Type of Property

There are many types of properties investors can get involved with. Some of these include:

• Residential rental property

• Strip malls

• Storage facilities

• Office space

• Industrial properties

• Shopping centers

Investors may prefer one type of real estate over the others or a mix of a few of them. There can be varying opinions and comfort levels within each of these categories. For example, some may be worried about office buildings with the recent increase in the popularity of remote work. Others might view the recent return to office as a sign that traditional office space will remain a healthy investment for the future.

Risk Factors

Every real estate syndication has risks. The offering documents for a transaction typically highlights risk factors applicable to real estate investments generally and the particular property and transaction in particular. In evaluating a transaction, investor should review these potential risks when making their investment decision.


Real estate is all about location. Some investments are in prime locations with excellent resale potential but minimal short-term income. Other properties in secondary areas might produce more cash flow but won’t have as much upside when it comes to selling. Of course, there’s every option in between. There’s also the idea of buying in developing neighborhoods with the potential of the area becoming a primary location.

Access to Funds

Investors know their own financial situation best. No one can tell them when they might need access to the money they invest better than they can. Even if an investor’s primary reason for entering a real estate syndication is to grow his retirement fund, that doesn’t mean that the investor can afford to restrict his ability to access the money in between.

Say a passive investor decides they might need to use the funds before retirement. They might want to choose a particular Real Estate Investment Trust (REIT) with a lot of flexibility to sell and buy shares — even though that opportunity might not have been their first choice had they not needed access to the funds.

Minimum Investment Requirements

Real estate syndication deals often have minimum investment requirements. Investors might want to diversify their real estate portfolio. If diversification is a primary investment goal, then an investor may pass on a potentially attractive opportunity if the minimum investment amount is significantly higher than other opportunities.

What Metrics Do Investors Use to Measure Returns on Real Estate Syndications?

There are two primary numbers to look at when comparing returns on various real estate transactions: cash on cash and internal rate of return (IRR). Syndications should provide both of these numbers, and depending on an investor’s strategy and goals, he or she might use one or the other or both.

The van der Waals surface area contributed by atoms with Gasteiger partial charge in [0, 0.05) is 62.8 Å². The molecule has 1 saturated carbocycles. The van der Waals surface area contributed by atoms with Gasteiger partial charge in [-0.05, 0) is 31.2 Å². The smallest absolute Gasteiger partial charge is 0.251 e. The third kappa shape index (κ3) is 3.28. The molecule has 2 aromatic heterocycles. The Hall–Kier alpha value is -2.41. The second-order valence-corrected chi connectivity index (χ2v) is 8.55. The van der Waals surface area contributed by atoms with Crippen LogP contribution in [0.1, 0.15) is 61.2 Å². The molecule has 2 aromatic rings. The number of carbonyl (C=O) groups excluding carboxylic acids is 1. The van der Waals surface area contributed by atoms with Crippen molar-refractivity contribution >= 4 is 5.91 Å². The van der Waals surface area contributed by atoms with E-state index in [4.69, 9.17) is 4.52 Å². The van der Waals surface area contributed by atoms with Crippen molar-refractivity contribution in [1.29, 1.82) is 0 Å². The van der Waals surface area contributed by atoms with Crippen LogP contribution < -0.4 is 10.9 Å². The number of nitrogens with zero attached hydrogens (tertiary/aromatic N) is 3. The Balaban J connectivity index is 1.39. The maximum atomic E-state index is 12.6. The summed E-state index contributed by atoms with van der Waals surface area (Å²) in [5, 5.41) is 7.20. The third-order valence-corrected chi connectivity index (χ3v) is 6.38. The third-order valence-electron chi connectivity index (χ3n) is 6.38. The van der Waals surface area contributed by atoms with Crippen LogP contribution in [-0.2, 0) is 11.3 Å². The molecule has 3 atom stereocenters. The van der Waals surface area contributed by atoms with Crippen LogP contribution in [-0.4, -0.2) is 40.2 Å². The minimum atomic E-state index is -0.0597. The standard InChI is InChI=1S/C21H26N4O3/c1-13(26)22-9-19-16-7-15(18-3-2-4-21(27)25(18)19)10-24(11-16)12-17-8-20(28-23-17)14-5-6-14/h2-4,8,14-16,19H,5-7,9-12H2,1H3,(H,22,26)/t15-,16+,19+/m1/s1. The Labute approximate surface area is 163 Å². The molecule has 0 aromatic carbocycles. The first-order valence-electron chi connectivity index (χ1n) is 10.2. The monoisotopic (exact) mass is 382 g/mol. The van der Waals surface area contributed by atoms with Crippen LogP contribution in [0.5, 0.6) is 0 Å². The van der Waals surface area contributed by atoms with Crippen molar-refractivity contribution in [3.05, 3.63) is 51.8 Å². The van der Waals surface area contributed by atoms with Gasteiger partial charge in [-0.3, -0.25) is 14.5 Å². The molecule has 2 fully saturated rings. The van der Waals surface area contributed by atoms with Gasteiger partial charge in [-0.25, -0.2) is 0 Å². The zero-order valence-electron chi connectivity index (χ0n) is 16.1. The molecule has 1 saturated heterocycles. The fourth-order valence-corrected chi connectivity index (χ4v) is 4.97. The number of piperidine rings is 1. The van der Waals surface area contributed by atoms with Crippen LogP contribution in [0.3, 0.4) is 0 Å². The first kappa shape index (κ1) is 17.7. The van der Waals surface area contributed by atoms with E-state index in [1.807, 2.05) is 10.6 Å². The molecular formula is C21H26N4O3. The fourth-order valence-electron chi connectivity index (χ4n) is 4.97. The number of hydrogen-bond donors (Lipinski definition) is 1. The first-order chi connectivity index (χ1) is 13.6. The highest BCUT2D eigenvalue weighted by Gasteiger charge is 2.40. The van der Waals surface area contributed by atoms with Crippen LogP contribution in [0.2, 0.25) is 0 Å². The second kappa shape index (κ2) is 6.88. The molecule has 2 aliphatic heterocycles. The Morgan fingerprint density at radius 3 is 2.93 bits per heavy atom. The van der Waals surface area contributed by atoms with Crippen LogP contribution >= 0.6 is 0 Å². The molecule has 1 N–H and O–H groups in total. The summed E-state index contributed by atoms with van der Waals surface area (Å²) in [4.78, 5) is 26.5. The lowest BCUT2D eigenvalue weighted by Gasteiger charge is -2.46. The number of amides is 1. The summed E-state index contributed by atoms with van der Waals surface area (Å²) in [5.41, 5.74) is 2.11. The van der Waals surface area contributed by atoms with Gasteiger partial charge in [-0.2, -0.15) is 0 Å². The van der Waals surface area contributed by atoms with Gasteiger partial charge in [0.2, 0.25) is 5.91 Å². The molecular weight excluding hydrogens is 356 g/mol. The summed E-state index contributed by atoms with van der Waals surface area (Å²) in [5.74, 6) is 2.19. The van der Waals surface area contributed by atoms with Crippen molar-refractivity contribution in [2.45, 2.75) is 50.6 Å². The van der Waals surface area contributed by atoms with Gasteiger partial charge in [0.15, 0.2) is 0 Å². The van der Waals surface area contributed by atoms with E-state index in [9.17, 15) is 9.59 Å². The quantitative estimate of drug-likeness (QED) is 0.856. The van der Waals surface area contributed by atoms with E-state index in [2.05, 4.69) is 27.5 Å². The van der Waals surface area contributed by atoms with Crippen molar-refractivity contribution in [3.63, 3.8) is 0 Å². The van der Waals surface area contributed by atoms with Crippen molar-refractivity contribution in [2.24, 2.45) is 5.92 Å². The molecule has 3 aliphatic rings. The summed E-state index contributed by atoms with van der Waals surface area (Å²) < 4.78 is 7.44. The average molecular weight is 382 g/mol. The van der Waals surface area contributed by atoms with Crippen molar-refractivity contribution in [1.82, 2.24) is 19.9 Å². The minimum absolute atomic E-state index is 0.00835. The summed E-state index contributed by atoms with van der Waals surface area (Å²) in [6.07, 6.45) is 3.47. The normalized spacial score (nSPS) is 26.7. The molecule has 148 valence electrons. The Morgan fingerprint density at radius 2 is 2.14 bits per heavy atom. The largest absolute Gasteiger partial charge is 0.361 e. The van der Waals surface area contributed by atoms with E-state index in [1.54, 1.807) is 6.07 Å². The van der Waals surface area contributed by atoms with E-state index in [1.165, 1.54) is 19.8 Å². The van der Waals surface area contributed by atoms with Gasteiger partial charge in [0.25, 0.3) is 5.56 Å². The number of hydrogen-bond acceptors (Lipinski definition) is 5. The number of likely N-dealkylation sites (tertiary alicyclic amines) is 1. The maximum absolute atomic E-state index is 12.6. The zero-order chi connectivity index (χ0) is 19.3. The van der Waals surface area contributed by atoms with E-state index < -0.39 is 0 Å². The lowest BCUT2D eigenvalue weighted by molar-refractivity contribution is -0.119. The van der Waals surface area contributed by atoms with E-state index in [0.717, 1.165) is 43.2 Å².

Cash on Cash

Cash on cash indicates how much an investor will earn on their money over a given period. For example, a $100,000 investment that, after accounting for all expenses, produces $5,000 in rental income, is considered to have a 5% cash-on-cash yearly return. This metric gives investors an idea of how their money will generate revenue over a projected period.


IRR is a more sophisticated method than cash on cash. It involves a formula that factors in:

• The initial cost of the property

• Current and anticipated expenses

• Current and anticipated income

• How long the group plans to hold the property

• The expected sale price of the property

The result calculates an investor’s yearly return based on the full life of an investment, including the future profit from selling the property.

This metric gives investors a clearer picture of how their money will perform overall, broken down into an annualized return percentage, but not so much what they could expect to net on a monthly or yearly basis. The formula is complicated and involves some educated speculative projections by the syndicator that are subject to market changes. However, the results are straightforward and give investors a view of the return on their money.

For more detailed information on the comparison of IRR vs cash-on-cash, take a look at this article on the knowledge center Guide for CRE Investors Seeking Passive Income

Find Your Next Real Estate Syndication Deal

This article is for informational purposes only and is not a recommendation or offer to buy or sell securities. None of the opinions expressed are the opinions of RealtyMogul. Advice from a securities professional is strongly advised, and we recommend that you consult with a financial advisor, attorney, accountant, and any other professional that can help you to understand and assess the risks and tax consequences associated with any real estate investment.